A Montessori classroom fosters self-expression and allows children free access to pencils, pencil sharpeners, markers, crayons, chalk, paint, scissors, glue and a stapler along with cardboard, paper, chalkboards, easels, etc. Crafts may follow a seasonal theme, but they are not a daily activity unless it is the child’s choice. As with Montessori materials, children are taught the proper and safe way to use and carry items such as scissors and staplers.
While Montessori materials have specific purposes, children are encouraged to combine those materials and obtain a new result. Montessori education is based on the assumption that children are ready for serious, beautiful, meaningful activities and the teacher fosters optimal use of their uninterrupted work cycle.  Fantasy play may take the form of dressing up in multicultural outfits instead of superheroes or princesses.  Another integral part of creativity in the classroom is through Music and Spanish.

Myth #7:
Montessori teachers are strict and overly concerned with academics; they’re discouraged from being affectionate or loving with the children.
Montessori classrooms create an atmosphere based on community, kindness and respect: respect of self, each other and the environment. Children in a Montessori environment tend to form a caring environment with their teacher and peers.
Maria Montessori created a carefully prepared environment based on her research that discovered various stages of a child’s brain development.  The classrooms are designed to maximize learning within those stages and teachers recognize there is a lot to absorb as they guide the children so they may reach their full potential within this environment. Montessori children far ahead of traditional expectations for their age level reflect not artificial acceleration but the possibilities open when children are allowed to learn at their own pace in a scientifically prepared environment.

Myth #8:
Montessori is just for preschool children.
While the majority of Montessori schools around the world began as preschools, there have been an increasing number of schools offering elementary, middle, and high school programs. The Montessori School of Waukesha offers programs beginning with children ages 20 months old through Middle School (8th grade).

Myth #9:
Montessori is just for special learners-the gifted or the learning-disabled.
The methods used in Montessori schools are highly effective with both learning-disabled and gifted learners; the reason for their effectiveness, however, is that the learning environments have been designed to ensure success for all children.

Myth #10:
Montessori schools are religious.
Maria Montessori was a devout catholic and her first schools reflected her views, but the majority of Montessori schools in the U.S. today are nonsectarian.

Myth #11:
Montessori is only for the rich.
Many Montessori schools are private schools but there are currently a growing number of sites that are charter schools or public school sites. The Montessori School of Waukesha firmly believes in equal access to high quality education and is actively pursuing charter status.  Currently, the school is a 4K community partner with the School District of Waukesha and the School District of Kettle Moraine. This partnership means that the student’s tuition is covered by those districts for the child’s 4K school year.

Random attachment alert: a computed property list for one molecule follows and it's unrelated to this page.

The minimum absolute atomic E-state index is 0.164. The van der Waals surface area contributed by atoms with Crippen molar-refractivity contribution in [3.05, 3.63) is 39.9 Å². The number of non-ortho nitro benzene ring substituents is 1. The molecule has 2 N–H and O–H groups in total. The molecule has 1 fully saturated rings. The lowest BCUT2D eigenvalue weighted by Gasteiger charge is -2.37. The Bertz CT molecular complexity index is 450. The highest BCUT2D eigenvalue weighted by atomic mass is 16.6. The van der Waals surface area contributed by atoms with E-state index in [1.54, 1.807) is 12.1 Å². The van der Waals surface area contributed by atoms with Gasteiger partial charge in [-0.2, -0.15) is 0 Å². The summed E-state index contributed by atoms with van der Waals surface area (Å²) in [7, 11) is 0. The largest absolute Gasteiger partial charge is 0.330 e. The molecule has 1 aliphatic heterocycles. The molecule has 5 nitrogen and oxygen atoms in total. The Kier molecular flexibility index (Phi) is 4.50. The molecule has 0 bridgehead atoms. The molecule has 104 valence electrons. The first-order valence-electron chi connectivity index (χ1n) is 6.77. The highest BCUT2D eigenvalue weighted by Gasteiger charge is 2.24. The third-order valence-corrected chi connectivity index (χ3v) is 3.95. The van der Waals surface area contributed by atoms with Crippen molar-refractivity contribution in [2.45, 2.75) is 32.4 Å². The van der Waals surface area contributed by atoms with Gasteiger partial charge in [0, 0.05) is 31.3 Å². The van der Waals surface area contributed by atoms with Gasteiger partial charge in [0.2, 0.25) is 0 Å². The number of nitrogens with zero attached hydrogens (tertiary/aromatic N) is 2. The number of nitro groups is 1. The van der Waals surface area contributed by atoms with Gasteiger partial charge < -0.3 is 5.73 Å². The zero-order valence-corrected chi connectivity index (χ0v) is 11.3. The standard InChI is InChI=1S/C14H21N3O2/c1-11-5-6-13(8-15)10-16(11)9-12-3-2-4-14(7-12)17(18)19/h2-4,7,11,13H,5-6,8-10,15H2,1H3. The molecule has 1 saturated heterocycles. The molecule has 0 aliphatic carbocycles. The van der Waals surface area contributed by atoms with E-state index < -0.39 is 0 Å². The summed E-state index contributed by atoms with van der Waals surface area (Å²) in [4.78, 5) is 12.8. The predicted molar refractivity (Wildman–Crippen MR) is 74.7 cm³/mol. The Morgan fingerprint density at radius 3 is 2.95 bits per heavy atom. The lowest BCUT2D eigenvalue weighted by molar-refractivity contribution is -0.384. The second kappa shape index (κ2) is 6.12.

Montessori School of Waukesha also allocates 11% of its annual operating budget to financial aid in the form of scholarships. This decades-long practice provides opportunities for families who choose Montessori education for their child.

Myth #12:
Montessori is a cult.
Montessori is a method of educating children based on the philosophy of Italian educator and physicist Maria Montessori and is far from being a cult. Montessori is part of the educational mainstream, as evidenced by growing numbers of graduate-level programs in Montessori education (such as those at Cleveland State University and New York University) and the increasing popularity of Montessori in the public schools.

Myth #13:
Montessori is out of date.
While Maria Montessori began her research and developed her approach to child education over 100 years ago, the curriculum has been updated as appropriate.  For example, Practical Life exercises are modified to maintain their cultural relevance and classrooms at the Montessori School of Waukesha include computers and technology instruction in the higher grades.  Recognizing the perceptiveness and intuition qualities common in Montessori students, educators have increasingly integrated components of Montessori philosophy into their curriculum. A limited number of schools are beginning to offer multi-age classrooms, hands-on learning, and project-based learning.

Myth #14:
Going to Montessori Every Day is Too Much for My Child.
Montessori materials were carefully designed to work with increasing level of difficulty and in conjunction with each other. A five-day program, such as at Montessori School of Waukesha, establishes consistency and continuity that allows the child further opportunities to explore the full range of the Montessori classroom.

Myth #15:
High Teacher:Child Ratios Work Best for Children.
The Montessori School of Waukesha maintains ratios that allow teachers to provide individual attention to the children. The basis for Montessori education is that children develop at their own pace and the teacher:child ratios at MSW enable teachers to provide the individual attention needed for each of the children to reach their full potential.